There are many reasons for staff shortages.
How should spas recruit and retain staff and build a better spa team?
By Richard Williams
Globally many industries, very much including hospitality and the spa and wellness industry, are now plagued by staff shortages. Sadly, this is the fallout of the pandemic crisis. As hotels and businesses must lay off staff due to forced closures and as manpower seek alternative options, be they returning to their hometowns, or learning to navigate this new work environment, by learning online skills or different skills to those they were educated or trained in.
For those businesses lucky enough to have weathered the COVID storm and come out unscathed and still able to operate, some have found the return of business more sudden and unexpected, and thus they are challenged by lack of skilled staff. Unable to recruit those previous employees as they have moved on or become unavailable, now they find a shallow pool of skilled workers to recruit for, and they are left short-staffed.
This in itself is a challenge, as consumers who have previously experienced no less than the best in service, now find that this is unfortunately not always the case. They find it more difficult to book appointments or enjoy the usual high service experience. This has occurred in five-star hotels across the globe, from receptions, dining rooms, hotel spas, to busy day spas and even in retail.
Many specialists have discovered they can create an online audience and now prefer to work from home, working for themselves. Spa industry businesses have also pivoted towards online offerings as they manage the fallout of no face-to-face customer services. On a positive note, we see resilience and reinvention and those with a creative business mind discovering new and inventive ways to access alternative revenue streams. However, it is obviously a pity to lose the previous customers.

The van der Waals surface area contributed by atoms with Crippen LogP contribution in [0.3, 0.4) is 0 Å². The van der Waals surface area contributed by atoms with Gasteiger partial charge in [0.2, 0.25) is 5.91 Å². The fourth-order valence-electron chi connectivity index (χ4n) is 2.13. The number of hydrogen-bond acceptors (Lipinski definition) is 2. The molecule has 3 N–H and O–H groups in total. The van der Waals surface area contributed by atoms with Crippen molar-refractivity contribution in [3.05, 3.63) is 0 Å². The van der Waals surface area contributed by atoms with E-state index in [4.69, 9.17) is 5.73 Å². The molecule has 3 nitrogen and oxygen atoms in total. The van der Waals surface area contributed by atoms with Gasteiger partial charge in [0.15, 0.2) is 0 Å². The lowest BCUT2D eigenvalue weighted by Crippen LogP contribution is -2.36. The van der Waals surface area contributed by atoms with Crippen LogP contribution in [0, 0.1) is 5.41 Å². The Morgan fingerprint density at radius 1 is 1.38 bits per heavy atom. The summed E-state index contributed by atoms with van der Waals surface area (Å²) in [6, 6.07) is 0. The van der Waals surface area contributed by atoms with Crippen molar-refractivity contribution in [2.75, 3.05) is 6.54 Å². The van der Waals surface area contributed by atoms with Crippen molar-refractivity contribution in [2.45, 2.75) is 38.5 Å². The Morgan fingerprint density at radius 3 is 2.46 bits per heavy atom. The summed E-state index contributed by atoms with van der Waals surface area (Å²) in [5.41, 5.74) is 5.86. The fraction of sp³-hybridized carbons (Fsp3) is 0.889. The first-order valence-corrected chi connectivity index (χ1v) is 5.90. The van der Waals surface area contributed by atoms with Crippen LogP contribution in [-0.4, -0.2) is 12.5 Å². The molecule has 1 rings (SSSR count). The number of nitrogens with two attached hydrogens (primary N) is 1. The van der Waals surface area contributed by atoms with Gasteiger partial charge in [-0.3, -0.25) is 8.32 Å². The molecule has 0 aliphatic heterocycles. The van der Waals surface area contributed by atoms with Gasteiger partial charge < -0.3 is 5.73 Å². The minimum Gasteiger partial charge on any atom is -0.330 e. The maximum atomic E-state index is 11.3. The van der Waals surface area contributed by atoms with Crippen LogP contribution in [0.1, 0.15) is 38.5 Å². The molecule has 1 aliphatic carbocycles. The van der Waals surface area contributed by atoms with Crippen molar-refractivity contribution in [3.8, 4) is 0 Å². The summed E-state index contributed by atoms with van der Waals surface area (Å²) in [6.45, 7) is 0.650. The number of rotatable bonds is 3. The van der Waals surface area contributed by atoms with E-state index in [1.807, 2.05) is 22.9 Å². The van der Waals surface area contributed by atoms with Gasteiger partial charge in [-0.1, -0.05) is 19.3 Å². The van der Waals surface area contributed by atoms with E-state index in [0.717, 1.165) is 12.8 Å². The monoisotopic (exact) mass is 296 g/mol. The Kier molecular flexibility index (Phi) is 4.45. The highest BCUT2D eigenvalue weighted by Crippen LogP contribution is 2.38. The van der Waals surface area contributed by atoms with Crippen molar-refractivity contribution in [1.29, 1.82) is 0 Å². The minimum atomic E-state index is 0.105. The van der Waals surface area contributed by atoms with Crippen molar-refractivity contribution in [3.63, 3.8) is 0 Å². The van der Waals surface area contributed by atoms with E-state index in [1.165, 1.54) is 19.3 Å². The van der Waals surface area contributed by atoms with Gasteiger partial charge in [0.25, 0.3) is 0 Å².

Countries or regions globally that are suffering the most from spa staff shortages are those countries and territories with governments that have been slower to reopen borders and thus delay the tourism market. Places like Hong Kong, Macau, Japan, Korea, Malaysia, New Zealand, parts of Polynesia. Europe and USA opened earlier and have bounced back quicker. The USA, though, has huge statistics with manpower fallout from COVID lockdowns, and people choosing lifestyle and family over returning to work. They number in the millions. Here in Bali, tourism returned so quickly businesses that many did not expect to be quite so busy and most are operating on less staffing as they seek new employees.
Businesses such as wellness retreats and resorts are recruiting again as they slowly open. Even though therapist recruitment is also a challenge at this time, specialists such as wellness consultants, TCM doctors, Ayurvedic doctors, naturopaths, homeopaths, rehabilitation therapists, fitness experts, yoga specialists, counsellors, nutritionists, are even more sought-after than before. However, many of them have their own workshops and clients, or as mentioned, have reinvented themselves as online consultants. They prefer to work in these manners, to become a freelance or to work remotely and are less interested in moving countries and locations for full time employment opportunities.
Medi-spas and medical wellbeing services were less affected, as in some countries they were able to operate in different levels of lockdown. For example, home in New Zealand, Medi-clinics stayed open when there was semi-lockdown and still provide services such as laser, aesthetic tech and injectables.
I am led to understand that most spas these days would remunerate senior therapists with credentials, certificates/diplomas, at a higher rate. Therapists who have worked longer than others may not earn more salary than newer recruits unless their performance is measurable and they are contributing more to the business, be that repeat and request guests, sell well, or assist with training or participating in any business events.
Young inexperienced therapists should have a training plan to increase their knowledge and skills set and therefore their potential to earn more salary in the future. These therapists may also be under probation, until either they have completed their training or they have been able to demonstrate their suitability to work.